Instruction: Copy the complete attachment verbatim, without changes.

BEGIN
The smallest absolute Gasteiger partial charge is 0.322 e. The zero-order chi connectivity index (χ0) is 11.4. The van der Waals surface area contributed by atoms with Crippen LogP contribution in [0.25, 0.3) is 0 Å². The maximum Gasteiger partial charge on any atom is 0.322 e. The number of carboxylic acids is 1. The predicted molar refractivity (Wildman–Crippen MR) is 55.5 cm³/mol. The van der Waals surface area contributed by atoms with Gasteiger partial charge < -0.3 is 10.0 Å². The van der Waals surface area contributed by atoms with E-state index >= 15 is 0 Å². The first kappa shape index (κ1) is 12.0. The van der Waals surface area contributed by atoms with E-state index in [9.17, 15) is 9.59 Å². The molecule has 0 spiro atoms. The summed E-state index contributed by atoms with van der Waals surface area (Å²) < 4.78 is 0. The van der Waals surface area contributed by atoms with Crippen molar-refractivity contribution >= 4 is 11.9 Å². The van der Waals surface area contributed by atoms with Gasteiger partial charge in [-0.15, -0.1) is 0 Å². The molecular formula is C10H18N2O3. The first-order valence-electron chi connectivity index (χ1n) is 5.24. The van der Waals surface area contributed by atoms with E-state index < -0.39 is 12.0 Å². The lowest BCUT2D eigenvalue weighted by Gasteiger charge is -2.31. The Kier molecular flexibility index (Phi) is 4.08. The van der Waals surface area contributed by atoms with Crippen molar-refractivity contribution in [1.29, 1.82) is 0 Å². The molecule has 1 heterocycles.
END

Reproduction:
The smallest absolute Gasteiger partial charge is 0.322 e. The zero-order chi connectivity index (χ0) is 11.4. The van der Waals surface area contributed by atoms with Crippen LogP contribution in [0.25, 0.3) is 0 Å². The maximum Gasteiger partial charge on any atom is 0.322 e. The number of carboxylic acids is 1. The predicted molar refractivity (Wildman–Crippen MR) is 55.5 cm³/mol. The van der Waals surface area contributed by atoms with Gasteiger partial charge < -0.3 is 10.0 Å². The van der Waals surface area contributed by atoms with E-state index >= 15 is 0 Å². The first kappa shape index (κ1) is 12.0. The van der Waals surface area contributed by atoms with E-state index in [9.17, 15) is 9.59 Å². The molecule has 0 spiro atoms. The summed E-state index contributed by atoms with van der Waals surface area (Å²) < 4.78 is 0. The van der Waals surface area contributed by atoms with Crippen molar-refractivity contribution >= 4 is 11.9 Å². The van der Waals surface area contributed by atoms with Gasteiger partial charge in [-0.15, -0.1) is 0 Å². The molecular formula is C10H18N2O3. The first-order valence-electron chi connectivity index (χ1n) is 5.24. The van der Waals surface area contributed by atoms with E-state index < -0.39 is 12.0 Å². The lowest BCUT2D eigenvalue weighted by Gasteiger charge is -2.31. The Kier molecular flexibility index (Phi) is 4.08. The van der Waals surface area contributed by atoms with Crippen molar-refractivity contribution in [1.29, 1.82) is 0 Å². The molecule has 1 heterocycles.